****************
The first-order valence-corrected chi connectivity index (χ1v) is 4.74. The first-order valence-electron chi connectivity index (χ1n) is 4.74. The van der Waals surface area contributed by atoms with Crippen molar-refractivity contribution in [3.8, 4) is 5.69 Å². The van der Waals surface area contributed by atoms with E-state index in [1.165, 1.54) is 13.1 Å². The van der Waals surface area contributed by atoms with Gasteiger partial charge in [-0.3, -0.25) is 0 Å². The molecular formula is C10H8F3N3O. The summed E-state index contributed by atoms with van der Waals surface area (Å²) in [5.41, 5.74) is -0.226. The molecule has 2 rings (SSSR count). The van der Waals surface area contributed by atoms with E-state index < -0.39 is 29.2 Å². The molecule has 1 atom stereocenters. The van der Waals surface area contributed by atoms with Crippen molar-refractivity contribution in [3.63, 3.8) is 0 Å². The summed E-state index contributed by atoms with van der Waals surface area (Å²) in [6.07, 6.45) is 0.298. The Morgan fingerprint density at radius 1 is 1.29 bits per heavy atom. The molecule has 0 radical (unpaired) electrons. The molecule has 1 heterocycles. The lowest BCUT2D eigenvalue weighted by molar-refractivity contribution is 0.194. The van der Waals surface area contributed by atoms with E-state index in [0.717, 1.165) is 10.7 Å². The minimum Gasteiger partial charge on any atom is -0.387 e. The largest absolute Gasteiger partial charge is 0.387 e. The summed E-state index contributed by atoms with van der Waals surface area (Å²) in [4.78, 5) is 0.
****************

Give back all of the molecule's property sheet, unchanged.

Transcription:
The first-order valence-corrected chi connectivity index (χ1v) is 4.74. The first-order valence-electron chi connectivity index (χ1n) is 4.74. The van der Waals surface area contributed by atoms with Crippen molar-refractivity contribution in [3.8, 4) is 5.69 Å². The van der Waals surface area contributed by atoms with E-state index in [1.165, 1.54) is 13.1 Å². The van der Waals surface area contributed by atoms with Gasteiger partial charge in [-0.3, -0.25) is 0 Å². The molecular formula is C10H8F3N3O. The summed E-state index contributed by atoms with van der Waals surface area (Å²) in [5.41, 5.74) is -0.226. The molecule has 2 rings (SSSR count). The van der Waals surface area contributed by atoms with E-state index < -0.39 is 29.2 Å². The molecule has 1 atom stereocenters. The van der Waals surface area contributed by atoms with Crippen molar-refractivity contribution in [3.63, 3.8) is 0 Å². The summed E-state index contributed by atoms with van der Waals surface area (Å²) in [6.07, 6.45) is 0.298. The Morgan fingerprint density at radius 1 is 1.29 bits per heavy atom. The molecule has 0 radical (unpaired) electrons. The molecule has 1 heterocycles. The lowest BCUT2D eigenvalue weighted by molar-refractivity contribution is 0.194. The van der Waals surface area contributed by atoms with E-state index in [0.717, 1.165) is 10.7 Å². The minimum Gasteiger partial charge on any atom is -0.387 e. The largest absolute Gasteiger partial charge is 0.387 e. The summed E-state index contributed by atoms with van der Waals surface area (Å²) in [4.78, 5) is 0.